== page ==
Sep 12 – 17, 2010
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Air pollution studied by Mossbauer spectroscopy and synchrotron

Not scheduled
500/1-001 - Main Auditorium (CERN)

500/1-001 - Main Auditorium


CH - 1211 Geneva 23 Switzerland
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POSTER New Directions and Developments in Methodology


guilin zhang (Shanghai Institute of Applied Physics, CAS)


Air pollution is focused upon strongly nowadays because many diseases are caused by inhaled particulate matter (PM) in air such as pulmonary and trachea diseases as well as epidemiological diseases. The toxicity of PM to human health is not only related to its elemental concentration and particle size also to its chemical species. Mossbauer spectroscopy can be used to study those information from Fe[1] .Besides Fe, Pb, Zn, Cu and Mn etc. were studied by XANES on Synchrotron[1]. In order to control the pollution to find the origin of pollution sources is also important. The synchrotron X-ray fluorescence microprobe (μ-SXRF) is a powerful tool to study that by analysis of individual aerosol particles combined with the pattern recognition technique[2]. In this paper we present the study of speciation of iron and its transformation in atmospheric particulate matter in Shanghai. The samples of PM10 (aerodynamic diameter<10μm) and PM2.5 were collected from four sampling sites in Shanghai, China. They represent the iron and steel industrial district, commercial district and suburban district, respectively, as well as a special place i.e. tunnel where only for vehicles. The components of iron were determined by a least squares fitting of Mossbauer spectra. The iron concentrations were determined by ICP-MS. The results showed that iron compounds in all samples consisted of Fe2O3, Fe3O4 , Fe2(SO4)3 and Fe2+ high spin state but their proportions were different in different sampling sites, dependent of each environmental condition. The relative concentration of iron oxide in samples collected in the iron and steel industrial district is higher than the one in commercial and suburban districts, but the relative concentration of the iron sulfate is contrary to that case. In addition it was found that the concentrations of ferric sulfate in PM2.5 are higher than those in PM10. In order to study the transformation of iron compound the samples collected from different position in tunnel, i.e. middle, entrance of tunnel and 500 m away from tunnel, were measured. The transformation of Fe3O4 to Fe2O3 was found. Moreover it was found that SO2 in air plays an important role for the transformation of iron oxide to iron sulfate. Many of iron’s results were proved by XANES. Meanwhile other elemental speciation in PM is also presented, for instance Pb, Zn, Cu, and Mn. In addition it was interestly found by Mossbauer spectroscopy at low temperature (12 K) that a big amount of superparamagnetic particles with ~10 nm contained in PM, and their relative concentrations were related to the sampling sites. These nano-particles can reach alveoli directly, leading to high toxicity to human health. The result of pollution source assignment shows that the most of analyzed PM10 and PM2.5 particles were derived from vehicle exhaust, metallurgic emissions and power plants. The change of their relative contribution and the decreasing of mass concentration with year were also found. References 1 Tong Y. P, Li A .G, Cai Y. W, Ni X. B, Zhang Y. X Wang J.Q. Guo P. L. Li X. L, Zhang G. L. Mössbauer study of atmospheric aerosols of Shanghai. Environmental Science & Technology, 2001, 35(7): 1432-1436 2. X. Li, W. Yue, A. Iida, Y. Li, G. Zhang, A study of the origin of individual PM2.5 particles in Shanghai air with synchrotron X-ray fluorescence microprobe Nucl. Instr. and Meth. B 260 (2007) 336–342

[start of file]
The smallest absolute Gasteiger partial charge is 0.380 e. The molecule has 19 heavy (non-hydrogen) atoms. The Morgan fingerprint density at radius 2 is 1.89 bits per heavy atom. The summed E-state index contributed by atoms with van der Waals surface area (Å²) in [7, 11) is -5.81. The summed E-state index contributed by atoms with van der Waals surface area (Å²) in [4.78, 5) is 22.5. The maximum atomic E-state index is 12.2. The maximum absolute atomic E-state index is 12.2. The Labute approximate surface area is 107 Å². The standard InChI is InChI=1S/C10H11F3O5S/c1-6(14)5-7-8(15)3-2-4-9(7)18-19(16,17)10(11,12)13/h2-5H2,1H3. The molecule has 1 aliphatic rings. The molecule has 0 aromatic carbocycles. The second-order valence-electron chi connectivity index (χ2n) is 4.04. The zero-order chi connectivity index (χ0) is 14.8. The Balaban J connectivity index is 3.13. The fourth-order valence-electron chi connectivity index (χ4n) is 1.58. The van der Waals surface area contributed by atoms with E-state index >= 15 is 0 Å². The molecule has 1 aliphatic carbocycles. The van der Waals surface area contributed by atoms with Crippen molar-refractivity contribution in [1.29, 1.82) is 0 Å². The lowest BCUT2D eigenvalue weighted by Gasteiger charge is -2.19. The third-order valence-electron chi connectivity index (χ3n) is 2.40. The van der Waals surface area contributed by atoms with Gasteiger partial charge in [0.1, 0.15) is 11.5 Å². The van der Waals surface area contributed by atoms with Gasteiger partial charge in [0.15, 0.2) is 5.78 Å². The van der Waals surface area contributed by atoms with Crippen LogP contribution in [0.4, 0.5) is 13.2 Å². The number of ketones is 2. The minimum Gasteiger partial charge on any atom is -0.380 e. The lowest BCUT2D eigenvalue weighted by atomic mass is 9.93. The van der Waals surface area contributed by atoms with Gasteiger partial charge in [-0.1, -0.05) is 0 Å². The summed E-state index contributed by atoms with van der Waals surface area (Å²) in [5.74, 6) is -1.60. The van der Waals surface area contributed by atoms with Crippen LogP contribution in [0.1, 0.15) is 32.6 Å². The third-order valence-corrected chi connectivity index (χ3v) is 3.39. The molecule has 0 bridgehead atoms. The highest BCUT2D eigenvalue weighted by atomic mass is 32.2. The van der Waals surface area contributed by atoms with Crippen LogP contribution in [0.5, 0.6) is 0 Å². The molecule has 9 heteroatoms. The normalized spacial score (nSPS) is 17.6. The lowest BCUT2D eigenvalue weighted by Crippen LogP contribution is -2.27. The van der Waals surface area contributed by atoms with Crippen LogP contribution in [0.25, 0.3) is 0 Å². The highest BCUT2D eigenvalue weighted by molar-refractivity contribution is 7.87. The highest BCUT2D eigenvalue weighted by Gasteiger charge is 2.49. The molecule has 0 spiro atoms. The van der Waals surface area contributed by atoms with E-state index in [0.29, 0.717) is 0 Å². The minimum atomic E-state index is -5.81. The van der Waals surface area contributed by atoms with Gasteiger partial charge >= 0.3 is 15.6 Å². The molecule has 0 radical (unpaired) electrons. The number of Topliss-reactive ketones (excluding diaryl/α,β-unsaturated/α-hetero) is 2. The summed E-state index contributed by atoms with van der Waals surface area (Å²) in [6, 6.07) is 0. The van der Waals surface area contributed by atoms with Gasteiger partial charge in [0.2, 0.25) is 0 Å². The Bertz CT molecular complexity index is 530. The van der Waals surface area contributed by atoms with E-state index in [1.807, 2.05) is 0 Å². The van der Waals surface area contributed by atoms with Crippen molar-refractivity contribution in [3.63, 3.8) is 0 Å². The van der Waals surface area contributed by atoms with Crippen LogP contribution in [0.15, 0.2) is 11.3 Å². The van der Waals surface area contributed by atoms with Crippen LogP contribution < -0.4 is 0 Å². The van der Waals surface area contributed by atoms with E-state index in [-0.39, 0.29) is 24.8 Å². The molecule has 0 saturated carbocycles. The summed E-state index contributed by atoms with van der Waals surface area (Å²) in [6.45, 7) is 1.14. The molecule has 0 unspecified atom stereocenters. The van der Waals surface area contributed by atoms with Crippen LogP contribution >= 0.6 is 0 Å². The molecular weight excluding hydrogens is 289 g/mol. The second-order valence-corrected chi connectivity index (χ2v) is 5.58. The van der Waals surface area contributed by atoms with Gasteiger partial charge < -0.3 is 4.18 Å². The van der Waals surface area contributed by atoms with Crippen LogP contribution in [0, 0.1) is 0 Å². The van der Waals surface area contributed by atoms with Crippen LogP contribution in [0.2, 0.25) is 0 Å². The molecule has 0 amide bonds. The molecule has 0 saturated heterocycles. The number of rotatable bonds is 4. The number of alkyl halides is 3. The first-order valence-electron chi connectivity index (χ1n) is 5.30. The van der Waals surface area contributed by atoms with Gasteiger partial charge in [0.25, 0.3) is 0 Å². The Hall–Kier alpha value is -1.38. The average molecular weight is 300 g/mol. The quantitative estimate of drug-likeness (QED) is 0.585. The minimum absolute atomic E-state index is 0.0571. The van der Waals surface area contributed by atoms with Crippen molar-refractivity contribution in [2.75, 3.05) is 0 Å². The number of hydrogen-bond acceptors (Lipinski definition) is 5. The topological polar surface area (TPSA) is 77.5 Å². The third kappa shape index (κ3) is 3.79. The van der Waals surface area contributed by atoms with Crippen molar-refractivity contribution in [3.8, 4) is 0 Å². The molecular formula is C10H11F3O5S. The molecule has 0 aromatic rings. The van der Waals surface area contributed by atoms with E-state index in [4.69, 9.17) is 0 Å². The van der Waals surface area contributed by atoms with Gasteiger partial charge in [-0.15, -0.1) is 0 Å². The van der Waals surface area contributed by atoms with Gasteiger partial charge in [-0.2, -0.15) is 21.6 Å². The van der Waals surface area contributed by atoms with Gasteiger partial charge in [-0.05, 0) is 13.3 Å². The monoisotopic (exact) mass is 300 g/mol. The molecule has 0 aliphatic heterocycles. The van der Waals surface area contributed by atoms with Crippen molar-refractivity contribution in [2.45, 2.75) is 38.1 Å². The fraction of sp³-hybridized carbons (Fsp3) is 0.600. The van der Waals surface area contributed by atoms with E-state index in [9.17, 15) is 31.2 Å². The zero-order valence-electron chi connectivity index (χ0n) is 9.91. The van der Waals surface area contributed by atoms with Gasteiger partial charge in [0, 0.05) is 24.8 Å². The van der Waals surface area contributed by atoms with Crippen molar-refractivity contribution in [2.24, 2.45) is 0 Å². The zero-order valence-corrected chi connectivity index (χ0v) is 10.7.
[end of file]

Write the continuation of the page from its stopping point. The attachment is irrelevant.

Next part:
Mossbauer spectroscopy and synchrotron are powerful tools for studying the air pollution. Based on the study we got the mass concentration, elemental chemical speciation in particulate matter in air as well as their origin in Shanghai. It helps us to understand the pollution characteristic and to find a way how to control air pollution in Shanghai.

Primary author

guilin zhang (Shanghai Institute of Applied Physics, CAS)


Dr Chan Jin (Shanghai Institute of Applied Physics, CAS) Dr Jun Lin (Shanghai Institute of Applied Physics, CAS) Prof. Xiaolin Li (Shanghai Institute of Applied Physics, CAS) Prof. Yan Li (Shanghai Institute of Applied Physics, CAS)

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